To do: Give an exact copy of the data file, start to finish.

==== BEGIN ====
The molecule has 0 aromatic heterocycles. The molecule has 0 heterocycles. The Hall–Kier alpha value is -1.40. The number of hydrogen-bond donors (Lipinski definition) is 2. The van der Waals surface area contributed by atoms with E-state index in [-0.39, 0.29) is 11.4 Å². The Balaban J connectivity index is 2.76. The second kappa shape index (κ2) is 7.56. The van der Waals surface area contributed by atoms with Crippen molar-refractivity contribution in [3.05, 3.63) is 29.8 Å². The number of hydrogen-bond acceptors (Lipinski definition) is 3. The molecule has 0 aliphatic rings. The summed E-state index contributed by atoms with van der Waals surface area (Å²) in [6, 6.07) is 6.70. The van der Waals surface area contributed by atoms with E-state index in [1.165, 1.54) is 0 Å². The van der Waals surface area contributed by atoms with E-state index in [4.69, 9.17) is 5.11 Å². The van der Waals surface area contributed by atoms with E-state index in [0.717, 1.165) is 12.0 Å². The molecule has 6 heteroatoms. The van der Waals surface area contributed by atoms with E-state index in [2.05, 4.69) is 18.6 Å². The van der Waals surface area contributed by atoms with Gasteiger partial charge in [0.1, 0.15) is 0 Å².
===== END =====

The molecule has 0 aromatic heterocycles. The molecule has 0 heterocycles. The Hall–Kier alpha value is -1.40. The number of hydrogen-bond donors (Lipinski definition) is 2. The van der Waals surface area contributed by atoms with E-state index in [-0.39, 0.29) is 11.4 Å². The Balaban J connectivity index is 2.76. The second kappa shape index (κ2) is 7.56. The van der Waals surface area contributed by atoms with Crippen molar-refractivity contribution in [3.05, 3.63) is 29.8 Å². The number of hydrogen-bond acceptors (Lipinski definition) is 3. The molecule has 0 aliphatic rings. The summed E-state index contributed by atoms with van der Waals surface area (Å²) in [6, 6.07) is 6.70. The van der Waals surface area contributed by atoms with E-state index in [1.165, 1.54) is 0 Å². The van der Waals surface area contributed by atoms with E-state index in [4.69, 9.17) is 5.11 Å². The van der Waals surface area contributed by atoms with E-state index in [0.717, 1.165) is 12.0 Å². The molecule has 6 heteroatoms. The van der Waals surface area contributed by atoms with E-state index in [2.05, 4.69) is 18.6 Å². The van der Waals surface area contributed by atoms with Gasteiger partial charge in [0.1, 0.15) is 0 Å².